There is an old woodsman proverb from the 1800’s that says, “A tree is best measured when it is down.” That proverb was recalled by one of the people in the room when Abraham Lincoln died. The train that carried Lincoln’s casket went through seven states, 1662 miles and stopped at various cities along the way so the people could morn their beloved president. It was reported that over 30 million people lined the railroad tracks waiting for the funeral train to pass by. Abraham Lincoln was the most beloved president in American history. In death, he was measured as a man found worthy.
The true measure of a man is often not fully known and acknowledged until the end of his life. That to me, is a very humbling thought. I think of several actors in the news lately that were believed to be real gentlemen, only to have found out that the whole time, they were just acting.
Think of yourself and how you will be measured and remembered when you are gone. If you are reading this blog post that means you still have time to change course if needed and become the person you want to be remembered as.
The following is a news report of Billy Graham speaking at a birthday luncheon that was given in his honor. When Billy stepped to the rostrum the person told him, “we don’t expect a major address Mr. Graham but please come and let us honor you.” The following is the story that Billy Graham told that day.
“I am reminded today of Albert Einstein who was honored as the Man of the Century. Einstein was once traveling from Princeton on a train, when the conductor came down the aisle, punching the tickets of every passenger. When he came to Einstein, Einstein reached in his vest pocket. He couldn’t find his ticket, so he reached in his trouser pockets.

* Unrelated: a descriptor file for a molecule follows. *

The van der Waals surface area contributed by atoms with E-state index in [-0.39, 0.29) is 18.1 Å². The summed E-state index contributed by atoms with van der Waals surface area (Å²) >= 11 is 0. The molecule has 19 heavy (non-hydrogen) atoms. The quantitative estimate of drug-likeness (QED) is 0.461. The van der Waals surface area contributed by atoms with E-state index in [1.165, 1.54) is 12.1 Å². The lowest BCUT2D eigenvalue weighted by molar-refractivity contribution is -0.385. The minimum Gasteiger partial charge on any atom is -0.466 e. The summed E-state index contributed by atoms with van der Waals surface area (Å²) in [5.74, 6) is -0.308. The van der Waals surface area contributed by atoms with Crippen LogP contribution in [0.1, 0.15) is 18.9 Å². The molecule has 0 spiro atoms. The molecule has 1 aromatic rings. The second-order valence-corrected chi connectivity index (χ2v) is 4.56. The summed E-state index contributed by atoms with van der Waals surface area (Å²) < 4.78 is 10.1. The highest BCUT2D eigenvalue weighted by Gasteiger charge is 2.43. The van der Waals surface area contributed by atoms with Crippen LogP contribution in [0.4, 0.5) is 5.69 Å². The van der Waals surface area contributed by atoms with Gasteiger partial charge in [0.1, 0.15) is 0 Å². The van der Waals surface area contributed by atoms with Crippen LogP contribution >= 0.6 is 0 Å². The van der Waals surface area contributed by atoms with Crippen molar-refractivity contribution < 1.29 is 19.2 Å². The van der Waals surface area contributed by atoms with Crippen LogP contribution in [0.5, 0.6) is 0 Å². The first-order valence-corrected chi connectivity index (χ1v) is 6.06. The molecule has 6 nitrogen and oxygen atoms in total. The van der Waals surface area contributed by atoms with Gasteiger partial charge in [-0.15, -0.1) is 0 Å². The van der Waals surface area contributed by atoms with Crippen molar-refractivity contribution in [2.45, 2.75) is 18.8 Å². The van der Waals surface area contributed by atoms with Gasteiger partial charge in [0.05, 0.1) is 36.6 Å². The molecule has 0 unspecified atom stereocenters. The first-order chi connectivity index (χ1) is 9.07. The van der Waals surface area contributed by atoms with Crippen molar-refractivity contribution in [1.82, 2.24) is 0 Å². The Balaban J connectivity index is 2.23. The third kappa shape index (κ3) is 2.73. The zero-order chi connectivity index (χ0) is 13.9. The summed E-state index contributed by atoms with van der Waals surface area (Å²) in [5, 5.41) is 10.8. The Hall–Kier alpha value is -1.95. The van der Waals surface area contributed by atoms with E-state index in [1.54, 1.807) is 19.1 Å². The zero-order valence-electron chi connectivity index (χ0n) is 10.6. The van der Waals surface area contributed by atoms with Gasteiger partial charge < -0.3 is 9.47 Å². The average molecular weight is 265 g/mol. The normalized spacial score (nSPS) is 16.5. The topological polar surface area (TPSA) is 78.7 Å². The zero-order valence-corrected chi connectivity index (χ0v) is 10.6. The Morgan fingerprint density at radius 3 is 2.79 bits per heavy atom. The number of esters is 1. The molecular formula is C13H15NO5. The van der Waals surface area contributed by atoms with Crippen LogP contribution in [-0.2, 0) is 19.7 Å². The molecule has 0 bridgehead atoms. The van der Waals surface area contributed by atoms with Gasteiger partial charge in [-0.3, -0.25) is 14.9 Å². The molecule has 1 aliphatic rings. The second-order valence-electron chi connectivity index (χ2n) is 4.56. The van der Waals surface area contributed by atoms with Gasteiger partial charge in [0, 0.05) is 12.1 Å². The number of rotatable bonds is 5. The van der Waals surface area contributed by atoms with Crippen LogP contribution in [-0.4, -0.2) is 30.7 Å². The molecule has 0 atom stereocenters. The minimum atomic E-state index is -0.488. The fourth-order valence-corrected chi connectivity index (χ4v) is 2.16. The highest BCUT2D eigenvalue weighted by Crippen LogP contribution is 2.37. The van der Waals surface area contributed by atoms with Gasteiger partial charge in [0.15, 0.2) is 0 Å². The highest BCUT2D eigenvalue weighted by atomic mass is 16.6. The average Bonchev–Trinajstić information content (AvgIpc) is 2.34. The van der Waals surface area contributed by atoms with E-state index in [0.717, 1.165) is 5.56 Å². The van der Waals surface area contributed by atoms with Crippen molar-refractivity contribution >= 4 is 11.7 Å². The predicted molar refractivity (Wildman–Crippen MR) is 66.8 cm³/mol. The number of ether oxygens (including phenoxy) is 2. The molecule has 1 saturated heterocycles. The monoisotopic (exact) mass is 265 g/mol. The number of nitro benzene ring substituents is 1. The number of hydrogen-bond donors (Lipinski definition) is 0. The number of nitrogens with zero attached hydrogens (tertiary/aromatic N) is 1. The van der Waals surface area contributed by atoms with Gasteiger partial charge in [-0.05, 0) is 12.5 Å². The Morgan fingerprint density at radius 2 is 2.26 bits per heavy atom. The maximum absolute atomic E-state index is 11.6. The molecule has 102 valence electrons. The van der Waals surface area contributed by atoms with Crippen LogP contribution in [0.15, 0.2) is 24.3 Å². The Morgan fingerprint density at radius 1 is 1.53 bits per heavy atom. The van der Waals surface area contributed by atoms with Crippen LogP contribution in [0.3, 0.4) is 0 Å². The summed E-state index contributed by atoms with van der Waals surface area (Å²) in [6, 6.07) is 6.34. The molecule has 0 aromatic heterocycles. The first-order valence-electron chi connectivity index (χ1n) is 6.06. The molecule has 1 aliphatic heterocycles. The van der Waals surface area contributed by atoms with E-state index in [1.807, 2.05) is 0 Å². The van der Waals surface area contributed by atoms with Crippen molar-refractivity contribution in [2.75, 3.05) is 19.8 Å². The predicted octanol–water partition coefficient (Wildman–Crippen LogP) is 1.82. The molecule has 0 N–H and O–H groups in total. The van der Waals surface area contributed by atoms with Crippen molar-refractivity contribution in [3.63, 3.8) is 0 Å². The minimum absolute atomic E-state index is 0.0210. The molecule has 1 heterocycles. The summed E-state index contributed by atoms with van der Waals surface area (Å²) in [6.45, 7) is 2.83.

“It wasn’t there. He looked in his briefcase but couldn’t find it. Then he looked in the seat beside him. He still couldn’t find it.
“The conductor said, ‘Dr. Einstein, I know who you are. We all know who you are. I’m sure you bought a ticket. Don’t worry about it.’
“Einstein nodded appreciatively. The conductor continued down the aisle punching tickets. As he was ready to move to the next car, he turned around and saw the great physicist down on his hands and knees looking under his seat for his ticket.
“The conductor rushed back and said, ‘Dr. Einstein, Dr. Einstein, don’t worry, I know who you are; no problem. You don’t need a ticket. I’m sure you bought one.’
Einstein looked at him and said, “Young man, I too, know who I am. What I don’t know is where I’m going.”
Having said that, Graham continued to his Charlotte crowd, “See the suit I’m wearing? It’s a brand new suit. My children and my grandchildren are telling me I’ve gotten a little slovenly in my old age. I used to be a bit more fastidious.
“So I went out and bought a new suit for this luncheon and one more occasion. You know what that occasion is? This is the suit in which I’ll be buried. But when you hear I’m dead, I don’t want you to immediately remember the suit I’m wearing.
“I want you to remember this:
“I not only know who I am. I also know where I’m going.” KT